Catch a glimpse of a fish's body shape, and you can often guess which is the speediest. Tuna and mackerel look as if they should outpace frilly reef fish and eels. But how have all of these diverse body shapes evolved? Have fish bodies been shaped by the hydrodynamics of their environment or did they evolve for other reasons? However, answering this question with real fish is almost impossible. ‘It is very difficult to control real fish, you can't tell them what to do and a mackerel will always swim like a mackerel,’ explains engineer Fotis Sotiropoulos. So he turned to computational fish: they are much more cooperative and adaptable. ‘They allow you to explore scenarios that real fish could not,’ says Sotiropoulos: such as how would an eel-shaped fish that swam like a mackerel perform in a race with a mackerel swimming like a mackerel? Curious to find out how much of an influence hydrodynamics has had on fish shape and swimming styles, Sotiropoulos and colleague Iman Borazjani from the University of Minnesota decided to race hybrid and realistic fish in a massive parallel computer cluster to find out what influence the aquatic environment has had on fish shapes and swimming techniques (p. 89).
But building the computational fish was far from straight forward. ‘We started this work over 5 years ago,’ says Sotiropoulos, and adds ‘it was a challenge because we had never simulated anything living before’. Having developed the algorithm, the duo was able to control the computational fish's tail beat frequencies and the viscosity of the fluid around the fish to see how they performed under different conditions.
But why vary the viscosity of the fluids in the computational ponds? Borazjani explains that the hydrodynamic forces exerted on swimmers vary enormously depending on their size and speed. Slow tiny swimmers (like sperm and bacteria) are held back by viscosity, while medium fast swimmers (eels) experience viscous forces and their own inertia. However, the fastest swimmers (mackerel) are hardly affected by fluid viscosity: the main force that affects them is inertia. Knowing that mackerel and eels swimming in water experience different hydrodynamic environments, the duo simulated these different environments by varying the computational fluid's viscosity.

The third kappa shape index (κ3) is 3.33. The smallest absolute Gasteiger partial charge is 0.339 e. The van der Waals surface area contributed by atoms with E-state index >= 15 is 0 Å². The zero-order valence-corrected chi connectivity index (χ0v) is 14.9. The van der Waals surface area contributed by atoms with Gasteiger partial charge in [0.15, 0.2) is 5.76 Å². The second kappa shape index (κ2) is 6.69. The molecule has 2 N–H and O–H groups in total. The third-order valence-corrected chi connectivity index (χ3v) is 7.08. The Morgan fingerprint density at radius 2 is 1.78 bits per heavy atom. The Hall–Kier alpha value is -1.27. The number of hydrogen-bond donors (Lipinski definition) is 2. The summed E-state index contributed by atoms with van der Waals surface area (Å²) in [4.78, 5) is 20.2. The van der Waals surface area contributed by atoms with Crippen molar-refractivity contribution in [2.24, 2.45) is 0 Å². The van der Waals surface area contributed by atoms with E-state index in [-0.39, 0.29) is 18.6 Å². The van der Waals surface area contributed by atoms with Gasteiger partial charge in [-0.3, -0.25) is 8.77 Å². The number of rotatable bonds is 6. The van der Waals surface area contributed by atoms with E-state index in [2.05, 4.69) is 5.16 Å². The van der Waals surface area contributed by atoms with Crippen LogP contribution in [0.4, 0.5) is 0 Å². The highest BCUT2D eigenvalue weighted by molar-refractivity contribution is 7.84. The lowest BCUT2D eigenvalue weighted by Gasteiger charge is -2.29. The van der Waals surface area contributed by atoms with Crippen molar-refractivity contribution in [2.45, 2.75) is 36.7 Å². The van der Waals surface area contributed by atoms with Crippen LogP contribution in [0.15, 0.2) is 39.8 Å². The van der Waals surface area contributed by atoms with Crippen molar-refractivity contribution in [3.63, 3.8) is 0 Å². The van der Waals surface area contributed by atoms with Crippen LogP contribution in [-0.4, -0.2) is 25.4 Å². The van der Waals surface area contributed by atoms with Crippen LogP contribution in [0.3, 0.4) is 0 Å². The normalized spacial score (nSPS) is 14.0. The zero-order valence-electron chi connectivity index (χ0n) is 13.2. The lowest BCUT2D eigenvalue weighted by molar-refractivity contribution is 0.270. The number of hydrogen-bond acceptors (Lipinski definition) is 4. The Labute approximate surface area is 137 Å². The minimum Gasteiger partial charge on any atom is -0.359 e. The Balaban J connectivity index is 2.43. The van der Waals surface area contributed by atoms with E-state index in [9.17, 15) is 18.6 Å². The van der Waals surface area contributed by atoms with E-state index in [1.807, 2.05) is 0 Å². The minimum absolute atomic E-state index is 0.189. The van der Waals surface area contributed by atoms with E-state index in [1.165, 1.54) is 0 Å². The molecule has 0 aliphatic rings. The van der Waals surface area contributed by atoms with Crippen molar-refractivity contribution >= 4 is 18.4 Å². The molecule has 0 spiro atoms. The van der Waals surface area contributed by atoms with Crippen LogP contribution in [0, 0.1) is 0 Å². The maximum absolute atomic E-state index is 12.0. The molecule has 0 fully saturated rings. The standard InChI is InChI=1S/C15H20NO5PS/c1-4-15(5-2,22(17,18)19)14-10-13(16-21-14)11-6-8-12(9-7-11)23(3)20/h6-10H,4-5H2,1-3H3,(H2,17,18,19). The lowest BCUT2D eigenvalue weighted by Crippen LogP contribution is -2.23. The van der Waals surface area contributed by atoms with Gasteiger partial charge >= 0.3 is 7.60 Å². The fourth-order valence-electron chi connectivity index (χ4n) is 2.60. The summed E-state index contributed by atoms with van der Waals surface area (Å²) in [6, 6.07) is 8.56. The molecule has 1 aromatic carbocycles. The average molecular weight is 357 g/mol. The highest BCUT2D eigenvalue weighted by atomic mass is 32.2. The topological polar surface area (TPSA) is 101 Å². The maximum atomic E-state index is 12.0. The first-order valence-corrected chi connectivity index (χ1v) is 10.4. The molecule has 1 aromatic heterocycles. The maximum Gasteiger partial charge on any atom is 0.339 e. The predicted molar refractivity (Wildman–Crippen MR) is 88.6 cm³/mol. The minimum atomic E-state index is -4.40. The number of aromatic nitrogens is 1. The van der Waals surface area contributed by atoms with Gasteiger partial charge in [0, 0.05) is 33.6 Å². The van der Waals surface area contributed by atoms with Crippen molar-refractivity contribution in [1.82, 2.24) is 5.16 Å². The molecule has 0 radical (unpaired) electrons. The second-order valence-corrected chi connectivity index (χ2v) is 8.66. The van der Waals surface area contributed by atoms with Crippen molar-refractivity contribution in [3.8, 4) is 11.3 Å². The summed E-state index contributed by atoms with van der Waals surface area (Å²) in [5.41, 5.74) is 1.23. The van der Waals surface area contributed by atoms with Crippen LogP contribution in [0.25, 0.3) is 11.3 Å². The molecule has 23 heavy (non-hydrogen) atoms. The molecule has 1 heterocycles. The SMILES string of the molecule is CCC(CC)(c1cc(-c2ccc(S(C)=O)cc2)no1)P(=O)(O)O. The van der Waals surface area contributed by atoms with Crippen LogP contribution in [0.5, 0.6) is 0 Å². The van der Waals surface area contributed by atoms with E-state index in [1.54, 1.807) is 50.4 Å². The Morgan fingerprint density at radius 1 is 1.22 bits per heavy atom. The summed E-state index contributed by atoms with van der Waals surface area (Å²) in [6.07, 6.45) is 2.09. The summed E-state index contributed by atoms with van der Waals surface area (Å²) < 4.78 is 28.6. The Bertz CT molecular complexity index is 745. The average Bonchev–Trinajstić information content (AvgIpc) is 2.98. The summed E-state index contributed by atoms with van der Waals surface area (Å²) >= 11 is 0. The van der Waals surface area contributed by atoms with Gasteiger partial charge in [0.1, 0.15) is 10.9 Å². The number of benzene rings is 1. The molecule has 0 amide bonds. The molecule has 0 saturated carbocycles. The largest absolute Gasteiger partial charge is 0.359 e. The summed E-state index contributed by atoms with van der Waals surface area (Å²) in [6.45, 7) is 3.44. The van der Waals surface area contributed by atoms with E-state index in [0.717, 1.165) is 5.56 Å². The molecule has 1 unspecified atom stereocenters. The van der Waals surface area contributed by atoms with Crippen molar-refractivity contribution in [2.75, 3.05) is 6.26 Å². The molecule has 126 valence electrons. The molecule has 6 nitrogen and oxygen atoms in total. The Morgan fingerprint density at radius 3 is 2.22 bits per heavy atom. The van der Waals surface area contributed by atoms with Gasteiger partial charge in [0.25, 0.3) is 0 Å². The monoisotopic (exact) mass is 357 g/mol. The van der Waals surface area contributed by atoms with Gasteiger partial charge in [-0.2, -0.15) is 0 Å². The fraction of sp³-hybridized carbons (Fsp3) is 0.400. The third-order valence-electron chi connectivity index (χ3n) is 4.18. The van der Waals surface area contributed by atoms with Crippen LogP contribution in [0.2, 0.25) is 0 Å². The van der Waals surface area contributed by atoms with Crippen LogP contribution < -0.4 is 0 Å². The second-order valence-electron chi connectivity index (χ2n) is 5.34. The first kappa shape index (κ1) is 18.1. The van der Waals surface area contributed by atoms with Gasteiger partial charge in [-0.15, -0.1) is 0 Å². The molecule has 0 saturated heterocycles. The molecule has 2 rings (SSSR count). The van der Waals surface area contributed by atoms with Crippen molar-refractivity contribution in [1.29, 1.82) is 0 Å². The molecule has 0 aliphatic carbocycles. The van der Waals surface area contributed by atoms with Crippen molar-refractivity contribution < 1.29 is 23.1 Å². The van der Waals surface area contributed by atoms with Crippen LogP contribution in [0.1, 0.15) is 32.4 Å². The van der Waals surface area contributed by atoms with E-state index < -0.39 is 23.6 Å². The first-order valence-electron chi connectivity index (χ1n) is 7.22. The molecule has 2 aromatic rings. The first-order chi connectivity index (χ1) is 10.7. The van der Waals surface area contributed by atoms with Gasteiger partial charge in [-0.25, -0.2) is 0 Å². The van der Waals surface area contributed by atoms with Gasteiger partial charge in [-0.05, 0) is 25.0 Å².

Building two computational mackerels (one that beat its tail like a mackerel and a second that wiggled like an eel) and two eels (one that wiggled and another that beat its tail like a mackerel), the engineers set the fish racing from standing starts and waited to see how they performed.
Analysing the race results from medium speed hydrodynamic conditions, it was clear that no matter whether the fish was shaped like an eel or a mackerel, the winner always used the eel-type wiggle. However, for races swum under high-speed hydrodynamic conditions the winner always used the mackerel tail beat, even if it was shaped like an eel. So the real mackerel and eel's swimming styles are perfectly adapted to the hydrodynamic environments that they inhabit.
The duo also measured the fishes' efficiencies. The mackerel body shape was the most efficient in the high-speed hydrodynamic conditions while the eel shaped swimmers were most efficient in the medium fast environment. Finally the duo calculated the wake structure generated by the computational fish and realised that many of the features that they found in the wakes of the mathematical fish are produced by real fish when they swim. ‘Even though we have stripped down the fish to their basic shapes and removed some degrees of freedom, we still had enough of the physics there to reproduce these experimental findings,’ says Borazjani.
But what do the duo's calculations tell us about the influence that the aquatic environment has had on fish forms and swimming styles? ‘We can deduce that each particular shape and swimming mode is consistent with the hydrodynamics of the regime they swim in. It is significant evidence that there is a link,’ says Sotiropoulos.
- © 2010.